TV ads have branded the big names on our brains

By Richard Tomkins

Published: May 28 2004 5:00 | Last Updated: May 28 2004 5:00

Shocking news in adland: television advertising does not work.

Oh well, commercial TV was nice while it lasted. Now, I suppose, we go back to whatever we were doing before it arrived: singing around the piano, talking to each other, going out of our minds with boredom or, in Britain's case, watching the BBC.

Before continuing, however, I had better qualify that opening claim. Clearly, TV advertising can work. But according to a provocative report from Deutsche Bank in the US (Commercial Noise: Why TV Advertising Doesn't Work for Mature Brands), the sort of advertising we tend to associate with TV, promoting well-known brands of consumer packaged goods, is usually a waste of money.

How does Deutsche Bank know? Andrew Shore, an analyst, spent two years monitoring the advertising and sales of 23 big packaged goods brands in the US. He found that, although TV advertising increased sales over the next six to 12 months, in most cases it produced a negative return on investment. In other words, the gross profit generated by the extra sales was exceeded by the cost of the advertising.

Things have changed since the golden age of marketing, the 1950s to the 1970s, when commercial TV allowed packaged goods companies to introduce their products to vast numbers of consumers. Today, media fragmentation has undermined television's power and many packaged goods are close to market saturation. Meanwhile, remote control ownership has risen from zero in 1965 to 97 per cent, and TiVo-style digital video recorders make it easy for viewers to skip commercials altogether.

Yet can we really be sure that brand advertising is such a waste of money?

Since I own a TiVo recorder and have hardly seen a TV commercial in more than two years, I have no idea why I would want to defend TV advertising (unless, of course, it is to preserve my access to free content). Yet somewhere at the back of my mind I hear the insistent voice of Philip Wrigley, son of William Wrigley, founder of the chewing-gum company, addressing this question of value for money. Asked during a transcontinental flight why Wrigley went on spending so much on advertising when its products were already successful, he replied: "For the same reason the pilot of this plane keeps the engines running when we're already 29,000ft up."

Mature brands, by definition, face the prospect of decline, so perhaps the miracle of TV advertising is that it sustains them year after year when they might otherwise fade slowly into oblivion. In any event, what a study should surely be measuring is not just the increase in sales delivered by TV advertising, but the difference between the increased level and the level to which sales would have declined if there was no TV advertising.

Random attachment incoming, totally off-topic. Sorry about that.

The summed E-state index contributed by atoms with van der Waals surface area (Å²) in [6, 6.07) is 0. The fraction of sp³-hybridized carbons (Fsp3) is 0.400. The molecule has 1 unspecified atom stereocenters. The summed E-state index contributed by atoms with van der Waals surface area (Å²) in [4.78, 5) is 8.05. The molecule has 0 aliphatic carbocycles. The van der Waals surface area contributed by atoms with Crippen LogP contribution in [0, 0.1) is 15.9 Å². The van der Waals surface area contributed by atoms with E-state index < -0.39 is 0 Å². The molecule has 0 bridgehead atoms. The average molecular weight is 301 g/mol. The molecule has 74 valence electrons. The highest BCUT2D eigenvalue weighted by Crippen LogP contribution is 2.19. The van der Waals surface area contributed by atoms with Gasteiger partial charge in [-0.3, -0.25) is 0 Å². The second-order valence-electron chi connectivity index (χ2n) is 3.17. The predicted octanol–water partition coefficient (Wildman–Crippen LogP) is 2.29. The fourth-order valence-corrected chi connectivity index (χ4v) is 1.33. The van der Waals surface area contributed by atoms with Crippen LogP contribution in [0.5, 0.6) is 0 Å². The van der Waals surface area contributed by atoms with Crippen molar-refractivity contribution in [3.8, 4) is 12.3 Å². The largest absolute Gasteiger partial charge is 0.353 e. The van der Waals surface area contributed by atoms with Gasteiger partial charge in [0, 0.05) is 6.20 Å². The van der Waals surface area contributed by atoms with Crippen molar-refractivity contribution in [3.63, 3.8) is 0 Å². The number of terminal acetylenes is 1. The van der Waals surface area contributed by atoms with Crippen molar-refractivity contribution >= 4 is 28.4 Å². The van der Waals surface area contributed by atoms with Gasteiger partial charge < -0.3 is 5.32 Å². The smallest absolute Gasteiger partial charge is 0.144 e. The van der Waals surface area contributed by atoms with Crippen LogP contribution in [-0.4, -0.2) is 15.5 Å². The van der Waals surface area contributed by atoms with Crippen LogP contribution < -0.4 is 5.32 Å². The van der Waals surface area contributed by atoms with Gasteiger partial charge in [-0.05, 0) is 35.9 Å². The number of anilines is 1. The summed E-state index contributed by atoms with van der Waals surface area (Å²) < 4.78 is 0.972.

I have another quibble. Reluctant as I am to take issue with Deutsche Bank's intriguing study, I cannot help feeling that, by focusing on relatively short-term increases in sales, it takes an outdated view of the way brand advertising works.

Once, people used to see advertising as a means of persuading people consciously to choose one product over another. The advertisement was a sales pitch, and it was vital to get the consumer's attention in order to get the message across.

More recently, however, a British marketer named Robert Heath has drawn on neuroscience and psychology to offer a different explanation.

In an influential monograph called The Hidden Power of Advertising (Admap Publications, 2001), he said people regarded most reputable brands as performing similarly and paid little attention to advertisements. However, this did not mean the advertisements did not work.

People absorb information both actively and passively. Some knowledge you seek, other knowledge you absorb through "implicit" learning without even knowing it is happening. According to Heath, brand communications fell mostly into the second category: although often ignored at the conscious level, they were absorbed through an automatic, subconscious mental activity known as low involvement processing.

The way long-term memory worked, the more often an idea was processed alongside a brand, the more it became associated with that brand. "And because implicit memory is more durable than explicit memory," Heath said, "these brand associations, once learnt, are rarely forgotten."

So, even more shocking than the revelation that TV advertising does not work is that it does - and without our even knowing it. Just as we always suspected, we are being brainwashed.

Correction.You are being brainwashed - I have a TiVo. But the point is, it is already too late for me, too. Even today, every time I choose a product on a supermarket shelf, I am expressing brand preferences influenced by advertisements I saw when I was six. The payback from a TV commercial cannot be measured over six months or a year: it is for life.

I know, I know, TV is not the only means of advertising and other media offer better value: perhaps Coca-Cola gets more effective brand associations from its sponsorship of music and sport than it does from its TV advertising. But the fundamental asset of successful brands is fame, and there is something almost magical about television's ability to deliver it.

Sheer voodoo it may be, but it is a brave packaged goods company that stops advertising on TV while its competitors carry on. This is the age of celebrity and brands desperately want to be stars. Somehow, I think commercial television is going to be with us for a while yet.

This column returns on June 11.richard.tomkins@ft.com